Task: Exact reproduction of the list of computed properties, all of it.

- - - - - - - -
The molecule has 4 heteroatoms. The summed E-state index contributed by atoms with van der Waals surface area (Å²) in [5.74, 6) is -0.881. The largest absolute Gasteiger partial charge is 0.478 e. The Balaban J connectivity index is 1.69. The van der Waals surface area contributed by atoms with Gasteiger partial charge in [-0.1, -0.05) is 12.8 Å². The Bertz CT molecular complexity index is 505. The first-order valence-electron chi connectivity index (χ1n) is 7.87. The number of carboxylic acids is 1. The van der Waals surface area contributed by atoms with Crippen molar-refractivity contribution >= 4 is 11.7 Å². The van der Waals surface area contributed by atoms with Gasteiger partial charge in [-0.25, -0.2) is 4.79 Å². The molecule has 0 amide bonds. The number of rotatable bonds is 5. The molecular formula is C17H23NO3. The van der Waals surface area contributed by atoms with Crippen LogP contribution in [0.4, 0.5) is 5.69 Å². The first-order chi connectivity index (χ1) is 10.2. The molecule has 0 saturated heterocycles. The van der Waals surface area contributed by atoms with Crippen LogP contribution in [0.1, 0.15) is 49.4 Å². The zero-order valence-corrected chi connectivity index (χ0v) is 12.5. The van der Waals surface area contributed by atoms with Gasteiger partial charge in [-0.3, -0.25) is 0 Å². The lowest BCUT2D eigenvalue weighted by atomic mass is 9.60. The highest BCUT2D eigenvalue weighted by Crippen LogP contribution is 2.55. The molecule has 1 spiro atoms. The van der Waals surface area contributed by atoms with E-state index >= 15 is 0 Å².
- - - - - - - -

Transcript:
The molecule has 4 heteroatoms. The summed E-state index contributed by atoms with van der Waals surface area (Å²) in [5.74, 6) is -0.881. The largest absolute Gasteiger partial charge is 0.478 e. The Balaban J connectivity index is 1.69. The van der Waals surface area contributed by atoms with Gasteiger partial charge in [-0.1, -0.05) is 12.8 Å². The Bertz CT molecular complexity index is 505. The first-order valence-electron chi connectivity index (χ1n) is 7.87. The number of carboxylic acids is 1. The van der Waals surface area contributed by atoms with Crippen molar-refractivity contribution >= 4 is 11.7 Å². The van der Waals surface area contributed by atoms with Gasteiger partial charge in [-0.25, -0.2) is 4.79 Å². The molecule has 0 amide bonds. The number of rotatable bonds is 5. The molecular formula is C17H23NO3. The van der Waals surface area contributed by atoms with Crippen LogP contribution in [0.4, 0.5) is 5.69 Å². The first-order chi connectivity index (χ1) is 10.2. The molecule has 0 saturated heterocycles. The van der Waals surface area contributed by atoms with Crippen LogP contribution in [0.1, 0.15) is 49.4 Å². The zero-order valence-corrected chi connectivity index (χ0v) is 12.5. The van der Waals surface area contributed by atoms with Gasteiger partial charge in [-0.3, -0.25) is 0 Å². The lowest BCUT2D eigenvalue weighted by atomic mass is 9.60. The highest BCUT2D eigenvalue weighted by Crippen LogP contribution is 2.55. The molecule has 1 spiro atoms. The van der Waals surface area contributed by atoms with E-state index >= 15 is 0 Å².